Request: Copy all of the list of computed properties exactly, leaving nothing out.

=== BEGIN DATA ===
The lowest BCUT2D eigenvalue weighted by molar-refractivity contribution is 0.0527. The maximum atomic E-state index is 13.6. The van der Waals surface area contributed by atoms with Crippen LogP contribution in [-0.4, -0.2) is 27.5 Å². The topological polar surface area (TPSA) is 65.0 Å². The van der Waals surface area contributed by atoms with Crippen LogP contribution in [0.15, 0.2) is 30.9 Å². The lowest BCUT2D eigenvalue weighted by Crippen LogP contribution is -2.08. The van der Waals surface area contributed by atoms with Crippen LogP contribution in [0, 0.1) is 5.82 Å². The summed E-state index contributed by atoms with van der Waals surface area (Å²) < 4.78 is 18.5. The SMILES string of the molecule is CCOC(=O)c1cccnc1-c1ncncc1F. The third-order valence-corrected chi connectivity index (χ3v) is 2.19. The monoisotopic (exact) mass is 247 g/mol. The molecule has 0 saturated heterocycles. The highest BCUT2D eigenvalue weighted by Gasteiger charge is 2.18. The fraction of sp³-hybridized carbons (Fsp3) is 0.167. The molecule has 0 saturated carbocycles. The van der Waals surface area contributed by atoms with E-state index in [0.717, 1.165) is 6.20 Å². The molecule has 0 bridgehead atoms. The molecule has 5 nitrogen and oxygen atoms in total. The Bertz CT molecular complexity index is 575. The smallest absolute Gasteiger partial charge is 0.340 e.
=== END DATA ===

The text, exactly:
The lowest BCUT2D eigenvalue weighted by molar-refractivity contribution is 0.0527. The maximum atomic E-state index is 13.6. The van der Waals surface area contributed by atoms with Crippen LogP contribution in [-0.4, -0.2) is 27.5 Å². The topological polar surface area (TPSA) is 65.0 Å². The van der Waals surface area contributed by atoms with Crippen LogP contribution in [0.15, 0.2) is 30.9 Å². The lowest BCUT2D eigenvalue weighted by Crippen LogP contribution is -2.08. The van der Waals surface area contributed by atoms with Crippen LogP contribution in [0, 0.1) is 5.82 Å². The summed E-state index contributed by atoms with van der Waals surface area (Å²) < 4.78 is 18.5. The SMILES string of the molecule is CCOC(=O)c1cccnc1-c1ncncc1F. The third-order valence-corrected chi connectivity index (χ3v) is 2.19. The monoisotopic (exact) mass is 247 g/mol. The molecule has 0 saturated heterocycles. The highest BCUT2D eigenvalue weighted by Gasteiger charge is 2.18. The fraction of sp³-hybridized carbons (Fsp3) is 0.167. The molecule has 0 saturated carbocycles. The van der Waals surface area contributed by atoms with E-state index in [0.717, 1.165) is 6.20 Å². The molecule has 0 bridgehead atoms. The molecule has 5 nitrogen and oxygen atoms in total. The Bertz CT molecular complexity index is 575. The smallest absolute Gasteiger partial charge is 0.340 e.